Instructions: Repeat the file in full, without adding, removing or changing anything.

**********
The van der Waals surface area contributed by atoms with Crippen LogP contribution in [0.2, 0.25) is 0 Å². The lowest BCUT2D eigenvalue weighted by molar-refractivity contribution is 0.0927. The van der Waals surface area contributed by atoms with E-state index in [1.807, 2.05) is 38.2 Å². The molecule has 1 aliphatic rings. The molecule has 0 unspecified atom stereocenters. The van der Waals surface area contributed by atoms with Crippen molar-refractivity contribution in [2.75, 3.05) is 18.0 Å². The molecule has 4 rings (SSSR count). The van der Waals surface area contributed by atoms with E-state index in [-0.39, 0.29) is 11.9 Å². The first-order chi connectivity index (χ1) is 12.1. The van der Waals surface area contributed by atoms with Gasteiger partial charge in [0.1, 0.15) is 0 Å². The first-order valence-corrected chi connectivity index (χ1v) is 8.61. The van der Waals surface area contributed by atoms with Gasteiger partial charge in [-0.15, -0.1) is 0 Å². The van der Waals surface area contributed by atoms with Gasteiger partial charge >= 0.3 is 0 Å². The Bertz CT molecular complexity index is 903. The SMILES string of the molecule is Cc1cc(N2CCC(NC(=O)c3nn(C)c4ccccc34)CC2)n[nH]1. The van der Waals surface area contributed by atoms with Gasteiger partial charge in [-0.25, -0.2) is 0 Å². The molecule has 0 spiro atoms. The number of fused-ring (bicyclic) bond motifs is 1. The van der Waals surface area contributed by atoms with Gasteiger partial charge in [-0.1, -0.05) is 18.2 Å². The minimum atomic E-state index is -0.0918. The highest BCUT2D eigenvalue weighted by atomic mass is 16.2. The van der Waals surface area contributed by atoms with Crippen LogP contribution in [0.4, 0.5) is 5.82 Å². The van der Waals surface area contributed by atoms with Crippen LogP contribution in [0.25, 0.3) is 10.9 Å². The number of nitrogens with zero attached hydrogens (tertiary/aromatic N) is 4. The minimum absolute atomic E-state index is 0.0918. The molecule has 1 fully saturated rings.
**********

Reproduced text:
The van der Waals surface area contributed by atoms with Crippen LogP contribution in [0.2, 0.25) is 0 Å². The lowest BCUT2D eigenvalue weighted by molar-refractivity contribution is 0.0927. The van der Waals surface area contributed by atoms with E-state index in [1.807, 2.05) is 38.2 Å². The molecule has 1 aliphatic rings. The molecule has 0 unspecified atom stereocenters. The van der Waals surface area contributed by atoms with Crippen molar-refractivity contribution in [2.75, 3.05) is 18.0 Å². The molecule has 4 rings (SSSR count). The van der Waals surface area contributed by atoms with E-state index in [-0.39, 0.29) is 11.9 Å². The first-order chi connectivity index (χ1) is 12.1. The van der Waals surface area contributed by atoms with Gasteiger partial charge in [0.1, 0.15) is 0 Å². The first-order valence-corrected chi connectivity index (χ1v) is 8.61. The van der Waals surface area contributed by atoms with Gasteiger partial charge in [-0.15, -0.1) is 0 Å². The van der Waals surface area contributed by atoms with Gasteiger partial charge >= 0.3 is 0 Å². The Bertz CT molecular complexity index is 903. The SMILES string of the molecule is Cc1cc(N2CCC(NC(=O)c3nn(C)c4ccccc34)CC2)n[nH]1. The van der Waals surface area contributed by atoms with Gasteiger partial charge in [-0.25, -0.2) is 0 Å². The molecule has 0 spiro atoms. The number of fused-ring (bicyclic) bond motifs is 1. The van der Waals surface area contributed by atoms with Gasteiger partial charge in [-0.1, -0.05) is 18.2 Å². The minimum atomic E-state index is -0.0918. The highest BCUT2D eigenvalue weighted by atomic mass is 16.2. The van der Waals surface area contributed by atoms with Crippen LogP contribution in [0.4, 0.5) is 5.82 Å². The van der Waals surface area contributed by atoms with Crippen LogP contribution in [0.25, 0.3) is 10.9 Å². The number of nitrogens with zero attached hydrogens (tertiary/aromatic N) is 4. The minimum absolute atomic E-state index is 0.0918. The molecule has 1 fully saturated rings.